Even though I was riding in the rainy season I ran into rainy days only a few times. There were three days in Vietnam and one in Laos. I had a few days where it would rain for five minutes or an hour but only four rainy days. I prefer the rainy season as everything is greener, the rice fields are full, less tourists fill the towns and accommodations tend to be cheaper.

Green rice fields and mountains in the distance.

The mountains along “The Loop” in Laos

A few days past Vientiane I had to make a choice. Continue straight south or take a three day detour through some mountains on “The Loop”. These mountains are less than half the altitude of the mountains in northern Laos and my bicycle could ride at eighty percent of a perfectly running bicycle at times. What would a smart person do? It is not an easy choice. I could finish Laos sooner by going straight but I could be bored by the surroundings. Or I could head into the mountains and take my chances.

Carvings of Buddhas along the side of the road on The Loop in Laos.

Buddha carvings along The Loop

I didn’t want to miss out on the exceptional landscape of The Loop so I opted for the detour. Overall it was a good choice but I did find myself pushing my bicycle a few times when the grade topped fifteen percent. I can’t count the number of times f-bombs came out of my mouth. Each time the hills got impossible that I reminded myself I was here by choice. I would just go a mile then stop and rest. Get back on the bike and ride another mile and repeat. It made for some long hours but the climbing only pasted half of the loop. After that it will be relatively flat roads all the way to Bangkok. I can do this. It was worse a few weeks ago.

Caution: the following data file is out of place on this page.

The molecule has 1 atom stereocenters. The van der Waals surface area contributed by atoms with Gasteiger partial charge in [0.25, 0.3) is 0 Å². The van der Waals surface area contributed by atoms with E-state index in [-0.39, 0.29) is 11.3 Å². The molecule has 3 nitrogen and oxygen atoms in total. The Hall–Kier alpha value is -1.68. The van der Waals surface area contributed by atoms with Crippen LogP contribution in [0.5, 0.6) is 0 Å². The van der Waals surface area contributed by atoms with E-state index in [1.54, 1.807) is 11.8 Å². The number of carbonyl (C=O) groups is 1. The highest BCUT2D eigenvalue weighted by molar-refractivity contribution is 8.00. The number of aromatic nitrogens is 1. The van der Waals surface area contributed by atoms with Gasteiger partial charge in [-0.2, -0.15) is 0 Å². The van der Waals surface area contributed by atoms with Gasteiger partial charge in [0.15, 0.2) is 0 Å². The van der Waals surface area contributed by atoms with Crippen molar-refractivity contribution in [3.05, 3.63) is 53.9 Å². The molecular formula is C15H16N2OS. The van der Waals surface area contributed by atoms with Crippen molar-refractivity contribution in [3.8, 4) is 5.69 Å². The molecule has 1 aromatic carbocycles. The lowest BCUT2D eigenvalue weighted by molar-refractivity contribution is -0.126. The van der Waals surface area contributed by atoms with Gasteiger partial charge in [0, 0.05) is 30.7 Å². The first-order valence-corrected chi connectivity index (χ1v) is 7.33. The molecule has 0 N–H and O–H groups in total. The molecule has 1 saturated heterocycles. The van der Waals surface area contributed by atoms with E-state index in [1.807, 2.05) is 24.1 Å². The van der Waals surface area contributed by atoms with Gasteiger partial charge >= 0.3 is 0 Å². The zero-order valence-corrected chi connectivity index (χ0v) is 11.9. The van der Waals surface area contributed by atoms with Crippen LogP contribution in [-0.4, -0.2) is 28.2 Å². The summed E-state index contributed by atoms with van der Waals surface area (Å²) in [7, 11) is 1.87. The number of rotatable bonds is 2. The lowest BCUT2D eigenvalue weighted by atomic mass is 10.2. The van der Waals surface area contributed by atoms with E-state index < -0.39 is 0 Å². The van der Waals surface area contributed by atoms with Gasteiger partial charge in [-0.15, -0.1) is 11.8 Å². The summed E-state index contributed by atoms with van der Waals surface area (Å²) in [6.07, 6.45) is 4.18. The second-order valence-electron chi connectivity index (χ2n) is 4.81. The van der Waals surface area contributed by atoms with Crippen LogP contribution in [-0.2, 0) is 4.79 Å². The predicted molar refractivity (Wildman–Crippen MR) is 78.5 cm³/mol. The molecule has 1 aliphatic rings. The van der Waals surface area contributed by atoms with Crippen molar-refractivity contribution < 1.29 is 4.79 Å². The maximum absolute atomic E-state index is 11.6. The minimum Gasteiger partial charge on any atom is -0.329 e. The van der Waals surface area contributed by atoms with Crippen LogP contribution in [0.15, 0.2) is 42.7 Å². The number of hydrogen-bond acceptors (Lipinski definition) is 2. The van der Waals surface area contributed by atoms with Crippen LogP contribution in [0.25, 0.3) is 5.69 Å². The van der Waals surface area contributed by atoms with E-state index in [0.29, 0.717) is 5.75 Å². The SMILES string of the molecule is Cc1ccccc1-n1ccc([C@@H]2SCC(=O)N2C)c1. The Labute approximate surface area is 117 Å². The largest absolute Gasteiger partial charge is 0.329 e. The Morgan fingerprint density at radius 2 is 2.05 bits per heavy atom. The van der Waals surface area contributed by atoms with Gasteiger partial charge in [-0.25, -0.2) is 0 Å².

In the end my decision to ride The Loop was the right choice. Regardless of the extra sweat and calorie loss the beauty of the mountains made the extra effort worth it. From there the ride to Pakse was a breeze. I stopped there for an extra day to take in a movie at the cinema – one of two cinemas in the entire country.

Next was the sleepy Four Thousand Islands area along the Cambodian border. Getting some computer work done was on my agenda as I spent an extra day here but I spent zero time on that. Don Det and Don Khon Islands are known for relaxation, even during the quiet season, but there is still more than enough to keep me busy. I could have stayed longer as I still had three days on my visa but it was time to head south and back into Cambodia.

A woman prays in front of a golden reclining Buddha in Laos.

Praying at a Reclining Buddha

Although I can always go back I have to remind myself there is so much more in my future. The number of countries I want to ride through continues to increase as I ride. If these countries make half the  impression on me as Laos did then this trip will end up being an unbelievable experience. As much as I was to re-do parts of Vietnam and Laos that I didn’t ride through I must forge forward.

The setting sun over the Mekong River in Don Det, 4,000 Islands, Laos

Sunset from my guesthouse in Don Det, Four Thousand Islands, Laos

It is daunting to think of the future on my bicycle. In Laos I passed the three thousand mile mark as well as one hundred days of riding. I have an overall plan in my head but I only plan the immediate future up to the next two or three countries. For me planning is part of the fun and excitement. It is thrilling when I find something I didn’t know about and see that it is on or near my planned route. I might be limited in what I get to see but I hope to make the best of my time and miles and see as many exciting places as possible.

2 Comments on “Five Weeks in Laos

  1. Scott this is Bradley Olsen. I went to RMSP with you. I love the journey and photos that you have and are taking. I need to get back into photography!

    • Hi Bradley! Haven’t heard form you in a long time! Thanks for following my journey. And yes – if you put your camera down you need to pick it up again!

Leave a Reply

Your email address will not be published. Required fields are marked *

This site uses Akismet to reduce spam. Learn how your comment data is processed.